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Blog · 10 Mar 2022

New user adoption strategies for the digital workplace

Organisations need to rethink their user adoption strategies to get results in a post-pandemic working environment.

Head of digital workplace user adoption

Even organisations experienced in remote working were hit by a wave of disruption at the beginning of the pandemic as every collaboration situation suddenly had to take place remotely.

The priority was to keep the business going, and there wasn’t really a user guide for that. So management teams accepted the workarounds people found for themselves, looking leniently upon shadow IT and the use of higher cost connection routes.

Finding a new approach to post-pandemic user adoption

Today, it’s a different story. Organisations are getting back on track with their longer-term transformation plans. They’re excited about a range of new technologies, like the Metaverse and mixed reality collaboration spaces, and what they could mean for the workplace.

However, there’s a danger that, by focusing too heavily on technology goals, organisations will overlook what’s really the key factor in their success – their people. A new technology can have huge potential, but if employees don’t know how to use it effectively, it could be a wasted investment. Technology alone is not enough; people must come first.

It’s important to recognise that users still need help to become proficient with new and existing tools. Yes, they managed to make collaboration tools work during the pandemic, and confidence in trying new tools may be higher as a result, but effective user adoption support is still critical.

What’s more, ‘user adoption’ doesn’t end when a user activates their account or uses a digital workplace application once or twice – and it won’t drive the expected business results. Organisations need to put the right support in place to ensure continued use, so users integrate applications into their ongoing roles, understand how tools benefit wellbeing and are willing to embrace new updates that help them become more productive.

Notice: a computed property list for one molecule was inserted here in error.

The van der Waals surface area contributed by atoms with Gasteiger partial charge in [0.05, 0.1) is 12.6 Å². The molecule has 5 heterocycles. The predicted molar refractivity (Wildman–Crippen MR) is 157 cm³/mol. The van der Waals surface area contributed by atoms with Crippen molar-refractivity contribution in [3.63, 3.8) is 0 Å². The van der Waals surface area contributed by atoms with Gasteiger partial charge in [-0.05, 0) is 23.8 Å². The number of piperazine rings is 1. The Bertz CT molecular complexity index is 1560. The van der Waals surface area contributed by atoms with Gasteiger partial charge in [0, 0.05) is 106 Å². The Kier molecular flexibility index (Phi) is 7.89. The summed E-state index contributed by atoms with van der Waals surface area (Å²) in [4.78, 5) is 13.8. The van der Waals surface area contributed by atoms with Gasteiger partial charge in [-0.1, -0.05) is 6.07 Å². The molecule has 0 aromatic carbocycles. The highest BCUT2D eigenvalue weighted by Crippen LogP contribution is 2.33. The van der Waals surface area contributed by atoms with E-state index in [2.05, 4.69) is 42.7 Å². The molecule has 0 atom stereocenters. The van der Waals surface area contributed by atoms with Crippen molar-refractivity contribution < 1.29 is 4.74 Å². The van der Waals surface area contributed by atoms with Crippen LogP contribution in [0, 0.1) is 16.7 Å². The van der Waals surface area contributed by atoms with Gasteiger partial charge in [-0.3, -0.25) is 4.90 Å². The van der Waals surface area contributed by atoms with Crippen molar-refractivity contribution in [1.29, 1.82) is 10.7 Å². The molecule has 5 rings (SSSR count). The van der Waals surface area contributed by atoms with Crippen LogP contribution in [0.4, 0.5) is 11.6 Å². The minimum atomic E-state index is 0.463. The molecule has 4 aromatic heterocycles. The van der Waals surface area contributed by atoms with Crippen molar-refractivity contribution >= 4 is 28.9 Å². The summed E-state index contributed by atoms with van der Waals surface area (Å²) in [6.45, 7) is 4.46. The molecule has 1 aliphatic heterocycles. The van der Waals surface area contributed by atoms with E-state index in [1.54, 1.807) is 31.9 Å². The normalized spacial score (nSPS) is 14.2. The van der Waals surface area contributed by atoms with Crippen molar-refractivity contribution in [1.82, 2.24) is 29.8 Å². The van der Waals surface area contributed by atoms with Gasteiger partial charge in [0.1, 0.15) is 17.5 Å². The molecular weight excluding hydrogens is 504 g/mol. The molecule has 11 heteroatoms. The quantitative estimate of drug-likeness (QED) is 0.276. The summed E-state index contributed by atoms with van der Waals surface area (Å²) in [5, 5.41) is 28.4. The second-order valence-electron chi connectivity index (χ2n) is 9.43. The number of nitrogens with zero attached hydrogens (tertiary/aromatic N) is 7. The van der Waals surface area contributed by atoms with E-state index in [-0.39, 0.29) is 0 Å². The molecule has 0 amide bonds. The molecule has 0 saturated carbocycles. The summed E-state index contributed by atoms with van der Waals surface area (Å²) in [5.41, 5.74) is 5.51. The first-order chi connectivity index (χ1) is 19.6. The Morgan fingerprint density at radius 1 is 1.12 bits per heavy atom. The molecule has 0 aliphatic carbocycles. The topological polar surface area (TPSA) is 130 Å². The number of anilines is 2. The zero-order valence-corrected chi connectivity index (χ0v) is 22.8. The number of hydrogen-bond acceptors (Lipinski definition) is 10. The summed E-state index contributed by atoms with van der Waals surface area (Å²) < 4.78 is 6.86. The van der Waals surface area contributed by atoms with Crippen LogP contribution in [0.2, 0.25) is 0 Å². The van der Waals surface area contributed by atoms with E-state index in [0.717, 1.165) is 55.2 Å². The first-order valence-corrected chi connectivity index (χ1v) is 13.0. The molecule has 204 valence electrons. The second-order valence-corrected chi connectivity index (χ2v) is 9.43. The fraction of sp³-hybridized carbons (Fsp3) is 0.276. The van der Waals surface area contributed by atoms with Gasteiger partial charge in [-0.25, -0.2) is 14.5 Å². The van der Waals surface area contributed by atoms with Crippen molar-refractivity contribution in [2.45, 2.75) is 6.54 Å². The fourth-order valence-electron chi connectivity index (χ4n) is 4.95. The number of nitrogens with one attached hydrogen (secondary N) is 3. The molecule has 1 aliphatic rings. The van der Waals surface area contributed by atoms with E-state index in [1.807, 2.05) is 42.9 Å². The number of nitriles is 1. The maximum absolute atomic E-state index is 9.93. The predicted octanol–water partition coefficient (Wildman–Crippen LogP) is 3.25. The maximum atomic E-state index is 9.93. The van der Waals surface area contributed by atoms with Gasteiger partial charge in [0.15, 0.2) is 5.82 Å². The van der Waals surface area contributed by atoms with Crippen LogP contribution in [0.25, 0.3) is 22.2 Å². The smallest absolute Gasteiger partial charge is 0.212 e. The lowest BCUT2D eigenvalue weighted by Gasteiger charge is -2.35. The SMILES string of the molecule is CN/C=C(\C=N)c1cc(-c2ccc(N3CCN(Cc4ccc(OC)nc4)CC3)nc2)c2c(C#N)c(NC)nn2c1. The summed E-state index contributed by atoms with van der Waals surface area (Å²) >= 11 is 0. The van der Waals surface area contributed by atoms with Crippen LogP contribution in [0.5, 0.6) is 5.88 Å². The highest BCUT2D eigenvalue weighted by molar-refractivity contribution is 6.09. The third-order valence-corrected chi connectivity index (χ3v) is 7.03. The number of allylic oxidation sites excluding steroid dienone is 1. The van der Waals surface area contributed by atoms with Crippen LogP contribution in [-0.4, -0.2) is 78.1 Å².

From my work with global organisations, I’ve found that the need for training and support is still as strong as ever, but the ways of providing and accessing that guidance have changed.

Here are my three recommendations for building a user adoption strategy fit for the future of work:

1. Don’t rush your discovery and planning

Our new ways of working have created an increasingly diverse workforce whose use cases change depending on where they are. These days, an employee might start their day conducting video meetings from home. Then, while travelling to the office, transfer over to their mobile application. Later on, they’ll work from a desk in a shared office space and, at some point, might use a private collaboration room to discuss something more sensitive - or any combination of the above.

A complex mix of work scenarios like this is increasingly the norm and must be taken into account. Trying to develop a one-size-fits-all strategy based on feedback from a previous cloud project won’t work. Take the time to listen to your people, understand their current needs and the ways in which they’re now working. Think about running use-case workshops and then building a network of champions who can help share tips for best practice, as well as encouraging openness to new ideas and engagement with your strategy.

2. On-demand user support is essential

Employee app literacy is much higher now than it was pre-pandemic, and users are more self-sufficient in working through issues with tools. Increasingly, employees will want information to be available on demand, so they can learn as they go or request topic-based information depending on their most immediate use cases. Look at providing reliable access to relevant guides at all times, such as via a content-curated SharePoint, to offer users the ability to easily search topics depending on their pressing needs. This meets today’s desire for rapid results and creates an ethos of continuous learning, encouraging users to check back for updates as and when required.

3. Training models must suit the now

Training models also need to reflect how users want to learn today. Classroom-based learning isn’t ideal for people working remotely who are perhaps nervous to return to meeting rooms. Live learning isn’t as flexible as employees would like, often following a set curriculum where not everything covered applies to them. Leading organisations are moving to flexible learning solutions that can support end users regardless of where they are, and can offer rapid answers to specific questions. Consider offering a wide range of new options such as drop-in clinics, Q&As, short 60-second tutorial videos or even chatbots to answer technical queries.

User adoption strategies to get the most out of your tools

We can help you to implement the right user adoption strategies for the latest technologies you’re looking to support. Critically, we understand that it’s not just about technology and that it’s about putting people first. This is why our inhouse adoption specialists will get your people excited about the possibilities of your new capabilities, working with them to successfully integrate new solutions into their working lives.

If you’d like to find out more about how we can help, please visit our page.

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